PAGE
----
Our system was supplied with Windows XP Professional, although Windows Vista Business and Windows Vista Home Basic are also available.
Wireless connectivity comes via Intel’s WiFi Link 4965AGN module which caters for 802.11a, b, g and Draft-N connectivity. Bluetooth 2.0 is also integrated. Gigabit Ethernet networking is handled by an Intel adapter, and there is a 56Kbps softmodem for making dial-up connections over landline.
Graphics performance is one area where desktop and notebook computers can still be worlds apart. To be a true desktop replacement system, a notebook has to have a credible graphics subsystem. To this end, the 8710p has a powerful discrete graphics module in the shape of Nvidia's Quadro NVS 320M with 256MB of dedicated memory.
Another area where desktop and notebook computers differ significantly is hard disk capacity. The 8710p offers 120GB, 160GB and 250GB Serial ATA hard drives, all spinning at 5,400rpm: our review sample had a mid-range 160GB drive.
The optical drive fits into a multibay slot on the right-hand side. Various options are available, including Blu-ray, which probably has more traction with home users than businesspeople.
Ports and expansion slots are rarely as plentiful on notebooks as they are on desktops. That said, the 8710p has no fewer than six USB 2.0 ports, which is a huge number by notebook standards and another clue that HP is positioning this system as a true desktop replacement.
Unfortunately the USB ports aren’t arranged in the most ergonomic fashion. Two are on the left-hand side, where they are stacked one above the other. The remaining four are on the right side, in two adjacent pairs of stacked ports.
The main problem is using the ports simultaneously. We tried a range of peripherals, including several USB keydrives, and found it difficult to stack two connectors. Using all the ports at once may, therefore, be something of a challenge.
The 8710p has a SmartCard reader and PC Card slot towards the front of the left-hand side. There's also a flash card reader on the front, which can read SD, MMC, Memory Stick and xD media.
The left side also houses an HDMI port and a VGA-out connector, along with a FireWire (IEEE 1394a) port.
On the right side you'll find the modem (RJ-11) and Ethernet (RJ-45) ports, as well as microphone and headphone/line out mini-jacks. The back is entirely occupied by the removable battery, which HP suggests is good for up to four hours of mains-free computing.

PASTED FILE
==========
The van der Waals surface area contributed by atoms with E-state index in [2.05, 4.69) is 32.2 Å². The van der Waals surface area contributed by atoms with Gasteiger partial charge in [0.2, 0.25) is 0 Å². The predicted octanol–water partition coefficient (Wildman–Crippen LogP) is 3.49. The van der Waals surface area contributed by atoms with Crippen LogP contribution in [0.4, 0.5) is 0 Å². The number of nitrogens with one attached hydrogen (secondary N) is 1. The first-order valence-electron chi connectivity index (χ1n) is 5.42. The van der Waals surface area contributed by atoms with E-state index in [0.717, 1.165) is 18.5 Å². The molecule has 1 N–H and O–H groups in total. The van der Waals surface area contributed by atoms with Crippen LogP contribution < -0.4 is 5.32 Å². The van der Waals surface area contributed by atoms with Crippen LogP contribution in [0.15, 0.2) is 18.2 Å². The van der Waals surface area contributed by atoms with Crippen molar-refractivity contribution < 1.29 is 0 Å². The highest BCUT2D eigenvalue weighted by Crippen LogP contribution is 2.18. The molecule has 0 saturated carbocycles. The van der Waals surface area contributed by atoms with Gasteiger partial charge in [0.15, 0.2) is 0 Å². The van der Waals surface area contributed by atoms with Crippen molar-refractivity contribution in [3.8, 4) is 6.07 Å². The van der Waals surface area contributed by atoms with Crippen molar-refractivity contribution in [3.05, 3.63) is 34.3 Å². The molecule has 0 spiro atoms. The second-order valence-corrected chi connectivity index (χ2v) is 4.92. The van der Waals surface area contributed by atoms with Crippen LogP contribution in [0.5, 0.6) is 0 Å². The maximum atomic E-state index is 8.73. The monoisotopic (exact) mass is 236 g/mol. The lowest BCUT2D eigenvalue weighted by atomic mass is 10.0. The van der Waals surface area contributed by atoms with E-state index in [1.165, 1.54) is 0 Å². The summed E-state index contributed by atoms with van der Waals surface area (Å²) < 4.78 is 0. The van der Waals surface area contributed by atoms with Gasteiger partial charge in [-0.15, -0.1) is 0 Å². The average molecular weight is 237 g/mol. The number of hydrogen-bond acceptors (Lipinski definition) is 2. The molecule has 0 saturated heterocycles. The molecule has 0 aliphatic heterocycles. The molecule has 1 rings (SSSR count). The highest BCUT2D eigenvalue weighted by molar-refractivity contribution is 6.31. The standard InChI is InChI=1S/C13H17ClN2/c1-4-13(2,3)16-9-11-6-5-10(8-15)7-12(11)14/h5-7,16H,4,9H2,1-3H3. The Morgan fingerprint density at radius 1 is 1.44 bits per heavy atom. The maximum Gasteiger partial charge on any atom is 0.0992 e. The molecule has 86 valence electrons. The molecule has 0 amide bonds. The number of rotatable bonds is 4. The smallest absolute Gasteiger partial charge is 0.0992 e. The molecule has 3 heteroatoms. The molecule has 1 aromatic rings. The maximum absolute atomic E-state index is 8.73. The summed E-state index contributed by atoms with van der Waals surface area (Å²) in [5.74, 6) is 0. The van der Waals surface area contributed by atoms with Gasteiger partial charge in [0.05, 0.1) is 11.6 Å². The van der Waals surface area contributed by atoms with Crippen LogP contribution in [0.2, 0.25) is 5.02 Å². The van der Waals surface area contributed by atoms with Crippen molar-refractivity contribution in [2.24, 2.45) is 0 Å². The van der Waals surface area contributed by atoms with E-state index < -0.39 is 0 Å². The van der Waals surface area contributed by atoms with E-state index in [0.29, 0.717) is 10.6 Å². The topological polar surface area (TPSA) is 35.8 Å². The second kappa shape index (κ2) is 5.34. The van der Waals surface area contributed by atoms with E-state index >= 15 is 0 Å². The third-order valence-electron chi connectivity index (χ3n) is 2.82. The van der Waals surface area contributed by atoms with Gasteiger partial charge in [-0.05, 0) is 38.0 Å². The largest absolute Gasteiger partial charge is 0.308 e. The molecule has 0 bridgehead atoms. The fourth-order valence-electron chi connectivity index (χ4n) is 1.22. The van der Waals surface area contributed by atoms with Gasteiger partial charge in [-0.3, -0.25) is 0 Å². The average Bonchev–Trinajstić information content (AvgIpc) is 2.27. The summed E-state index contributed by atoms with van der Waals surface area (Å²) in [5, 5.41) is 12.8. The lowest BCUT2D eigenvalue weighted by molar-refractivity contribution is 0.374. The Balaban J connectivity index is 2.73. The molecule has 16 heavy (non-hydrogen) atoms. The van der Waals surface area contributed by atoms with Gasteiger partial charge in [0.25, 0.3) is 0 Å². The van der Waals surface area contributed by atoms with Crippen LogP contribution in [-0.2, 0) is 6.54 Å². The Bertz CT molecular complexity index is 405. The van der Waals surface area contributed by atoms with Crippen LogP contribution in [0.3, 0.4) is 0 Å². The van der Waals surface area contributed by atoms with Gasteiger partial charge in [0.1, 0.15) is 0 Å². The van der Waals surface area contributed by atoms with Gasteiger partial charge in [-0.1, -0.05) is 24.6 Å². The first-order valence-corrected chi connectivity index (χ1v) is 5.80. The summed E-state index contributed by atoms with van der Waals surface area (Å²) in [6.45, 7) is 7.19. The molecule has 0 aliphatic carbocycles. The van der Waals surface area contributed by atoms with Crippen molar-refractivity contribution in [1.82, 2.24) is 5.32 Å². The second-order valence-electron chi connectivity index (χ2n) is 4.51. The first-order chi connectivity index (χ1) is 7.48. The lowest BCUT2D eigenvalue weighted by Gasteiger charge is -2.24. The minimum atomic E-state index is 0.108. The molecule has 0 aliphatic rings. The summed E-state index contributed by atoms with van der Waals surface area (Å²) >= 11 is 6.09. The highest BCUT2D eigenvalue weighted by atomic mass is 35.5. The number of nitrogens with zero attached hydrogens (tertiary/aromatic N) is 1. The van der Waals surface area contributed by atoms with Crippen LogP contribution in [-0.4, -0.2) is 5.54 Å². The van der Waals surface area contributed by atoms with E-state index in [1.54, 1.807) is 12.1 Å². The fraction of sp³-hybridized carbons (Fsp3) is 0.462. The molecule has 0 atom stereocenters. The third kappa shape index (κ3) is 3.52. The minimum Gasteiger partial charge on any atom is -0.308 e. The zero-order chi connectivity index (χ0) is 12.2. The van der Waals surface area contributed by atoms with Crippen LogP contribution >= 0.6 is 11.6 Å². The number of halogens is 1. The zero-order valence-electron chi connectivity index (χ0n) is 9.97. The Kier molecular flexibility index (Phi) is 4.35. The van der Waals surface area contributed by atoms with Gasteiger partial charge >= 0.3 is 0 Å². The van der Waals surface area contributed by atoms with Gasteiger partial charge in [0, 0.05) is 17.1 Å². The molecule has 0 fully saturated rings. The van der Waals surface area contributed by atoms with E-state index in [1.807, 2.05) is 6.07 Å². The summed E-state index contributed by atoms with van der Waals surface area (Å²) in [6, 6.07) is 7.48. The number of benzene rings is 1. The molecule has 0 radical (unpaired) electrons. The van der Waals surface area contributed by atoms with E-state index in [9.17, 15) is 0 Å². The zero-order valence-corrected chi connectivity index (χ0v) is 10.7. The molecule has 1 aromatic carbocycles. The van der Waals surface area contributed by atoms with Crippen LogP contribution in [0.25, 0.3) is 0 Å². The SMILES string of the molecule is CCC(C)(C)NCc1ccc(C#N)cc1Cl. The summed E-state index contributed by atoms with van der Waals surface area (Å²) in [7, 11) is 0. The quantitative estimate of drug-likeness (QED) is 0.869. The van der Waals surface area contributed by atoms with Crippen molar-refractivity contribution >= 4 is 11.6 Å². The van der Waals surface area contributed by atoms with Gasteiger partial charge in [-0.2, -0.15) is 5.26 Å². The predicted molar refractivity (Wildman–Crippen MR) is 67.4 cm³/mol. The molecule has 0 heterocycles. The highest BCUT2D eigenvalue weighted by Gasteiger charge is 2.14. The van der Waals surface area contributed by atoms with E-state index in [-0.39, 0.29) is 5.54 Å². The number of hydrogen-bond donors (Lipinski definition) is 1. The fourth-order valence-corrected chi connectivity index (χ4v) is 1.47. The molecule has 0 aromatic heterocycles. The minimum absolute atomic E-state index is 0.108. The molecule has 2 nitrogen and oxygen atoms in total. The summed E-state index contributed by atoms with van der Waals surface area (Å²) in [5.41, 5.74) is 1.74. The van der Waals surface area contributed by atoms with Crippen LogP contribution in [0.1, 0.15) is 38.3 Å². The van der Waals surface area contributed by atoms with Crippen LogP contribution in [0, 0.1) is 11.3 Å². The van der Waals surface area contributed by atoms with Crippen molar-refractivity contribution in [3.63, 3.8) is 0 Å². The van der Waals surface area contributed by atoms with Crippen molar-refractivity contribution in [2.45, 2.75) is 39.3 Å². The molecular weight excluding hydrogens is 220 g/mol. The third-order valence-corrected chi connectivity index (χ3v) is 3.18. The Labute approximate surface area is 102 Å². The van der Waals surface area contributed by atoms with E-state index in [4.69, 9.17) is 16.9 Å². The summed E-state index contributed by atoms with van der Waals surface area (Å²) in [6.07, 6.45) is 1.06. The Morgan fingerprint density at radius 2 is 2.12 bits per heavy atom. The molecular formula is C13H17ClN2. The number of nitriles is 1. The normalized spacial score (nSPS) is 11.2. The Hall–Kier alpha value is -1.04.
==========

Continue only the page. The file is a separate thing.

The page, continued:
Performance As far as ergonomics are concerned, the 8710's screen and keyboard are fine — indeed, the 17in. screen size may be larger than some users currently get from their desktop computer.
Battery life may seem like a secondary consideration with a system that's not intended to travel a great deal. However, even an office-bound notebook may need to spend time away from mains power — when you're giving a presentation or attending a meeting where a power socket isn't readily available, for example.
HP claims battery life of up to four hours from the standard 8-cell Li-ion battery. We tested this with the BatteryEater battery benchmarking software, which asks the notebook to perform tasks continuously until the battery dies. We got 1 hour 52 minutes of life. Even with a more representative workload and conservative power management settings, this suggests that you're unlikely to manage a full working day away from mains power.
Conclusion The HP Compaq 8710p is clearly not a notebook designed for the mobile professional. Whether a large desktop replacement notebook really works for you will depend on your computing requirements. For many, a cheaper, smaller and more portable notebook with an external monitor and keyboard may prove a more ergonomic and flexible solution.